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Tuesday, May 6, 1997

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  • "I won't be back -- forever."

    -- letter written by Timothy McVeigh

    Today's events

    • German Foreign Minister Klaus Kinkel is scheduled to visit Egypt.

    • The Rock and Roll Hall of Fame in Cleveland, Ohio, holds its annual induction ceremonies.

    • President Clinton meets with Mexican President Ernesto Zedillo.


    On the horizon

    • On Wednesday, May 7, the 50th Cannes international film festival opens in France.

    • On Thursday, May 8, U.S. President Bill Clinton and U.S. Secretary of State Madeleine Albright attend a regional summit in Costa Rica.

    • On Friday, May 9, America's first ambassador to Vietnam, Douglas "Pete" Peterson, takes up his post.

    • On Saturday, May 10, Pope John Paul II is scheduled to visit Lebanon. The trip marks the Pope's first visit to the Middle East.

    • On Sunday, May 11, German Chancellor Helmut Kohl is scheduled to visit Kazakhstan.


    On this day

    • In 1527, Rome was sacked when troops under Charles, Duke of Bourbon, pillaged the city and killed some 4,000 inhabitants.

    • In 1626, a Dutch settler, Peter Minuit, bought what is now Manhattan Island from the Indians for a handful of trinkets worth no more than 25 dollars.

    • In 1757, Frederick II of Prussia captured Prague in the Seven Years' War.

    • In 1840, the first adhesive postage stamps, the Penny Black and the Twopenny Blue, went on sale in Britain.

    • In 1861, Arkansas voted to secede from the Union and join the Confederacy.

    • In 1882, British statesman Lord Cavendish was murdered by Irish nationalists soon after arriving in Dublin as chief secretary to the Lord Lieutenant of Ireland.

    • In 1919, the Paris Peace Conference disposed of Germany's colonies; German East Africa was assigned as a League of Nations mandate to Britain and France, German South-West Africa as a mandate to South Africa.

    • In 1932, President Paul Doumer was assassinated by a Russian émigré in Paris.

    • In 1937, the German airship Hindenburg hit the landing mast on arrival at Lakehurst, New Jersey, and burst into flames, killing 36 people.

    • In 1941, Russian dictator Joseph Stalin appointed himself chairman of the Council of People's Commissars.

    • In 1942, the island fortress of Corregidor in the Philippines surrendered to the Japanese.

    • In 1945, the U.S. Third Army captured Pilsen in Czechoslovakia; General Johannes Blaskowitz surrendered the German armies in The Netherlands.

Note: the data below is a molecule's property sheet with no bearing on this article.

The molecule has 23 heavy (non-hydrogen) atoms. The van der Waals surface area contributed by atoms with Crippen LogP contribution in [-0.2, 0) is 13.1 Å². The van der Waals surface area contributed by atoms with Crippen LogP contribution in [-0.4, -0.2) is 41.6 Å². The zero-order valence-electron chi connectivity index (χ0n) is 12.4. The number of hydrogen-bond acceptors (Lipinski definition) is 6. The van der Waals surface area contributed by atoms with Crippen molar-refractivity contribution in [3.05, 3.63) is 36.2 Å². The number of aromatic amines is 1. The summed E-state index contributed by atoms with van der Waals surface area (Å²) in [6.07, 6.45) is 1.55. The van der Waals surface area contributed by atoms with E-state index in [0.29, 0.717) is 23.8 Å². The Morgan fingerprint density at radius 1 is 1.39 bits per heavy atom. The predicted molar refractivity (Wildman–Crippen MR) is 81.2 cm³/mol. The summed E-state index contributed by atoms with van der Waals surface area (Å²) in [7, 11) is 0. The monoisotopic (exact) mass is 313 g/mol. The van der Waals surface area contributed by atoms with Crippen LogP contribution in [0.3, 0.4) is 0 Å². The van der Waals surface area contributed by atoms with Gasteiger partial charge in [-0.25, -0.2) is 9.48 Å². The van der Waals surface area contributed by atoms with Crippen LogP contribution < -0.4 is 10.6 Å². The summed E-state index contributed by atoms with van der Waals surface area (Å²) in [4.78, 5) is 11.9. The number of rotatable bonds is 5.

• In 1954, British athlete Roger Bannister became the first athlete to run a mile in under four minutes, recording a time of 3 minutes 59.4 seconds.

    • In 1960, the sister of Queen Elizabeth II, Princess Margaret, married Anthony Armstrong-Jones in Westminster Abbey.

    • In 1968, the worst street fighting in Paris since the liberation shook the Left Bank as students and police fought for control of the fashionable Boulevard St. Germain.

    • In 1974, West German Chancellor Willy Brandt resigned after an aide was arrested on charges of spying for East Germany.

    • In 1976, an earthquake struck the town of Udine in northern Italy, killing 973 people and leaving over 100,000 homeless.

    • In 1979, in Austria's general election, Dr. Bruno Kreisky's Socialist Democratic Party were returned to power for a fourth consecutive term.

    • In 1981, the U.S. expelled all Libyan diplomats because of the Libyan government's support for international terrorism.

    • In 1990, Soviet authorities agreed to open for just one day eight crossing points along a 400-km (260-mile) stretch of the River Prut, which had marked the division of Moldavia between Romania and the Soviet Union since 1945.

    • In 1990, former president P.W. Botha quit South Africa's ruling National Party as a protest against the apartheid reform program of his successor F.W. de Klerk.

    • In 1994, Nelson Mandela and his ANC, finally confirmed as runaway victors of South Africa's historic elections, named their team for a post-apartheid government of national unity.

    • In 1994, historic rivals Britain and France were joined for the first time since the Ice Age by an undersea tunnel hailed as one of the great engineering feats of the 20th century.

    • In 1996, Guatemala's leftist guerrillas signed a key accord in talks with the government of President Alvaro Arzu aimed at ending 35 years of civil war.

    • In 1996, the body of former CIA Director William Colby was found at a river's edge nine days after he apparently drowned while canoeing near his weekend home in southern Maryland.



    Can't make it to the 1997 Rock and Roll Hall of Fame induction ceremony today? Never fear, all the information you need is here.


    Holidays and more

    • Today is Martyrs' Day in Lebanon and Syria.

    • Actor George Clooney is 36.

    • Actor Ben Masters is 50.

    • Baseball Hall of Famer Willie Mays is 66.

    • Musician Bob Seger is 52.


    Sources: Associated Press,
    Chase's Calendar of Events 1997, J.P. Morgan

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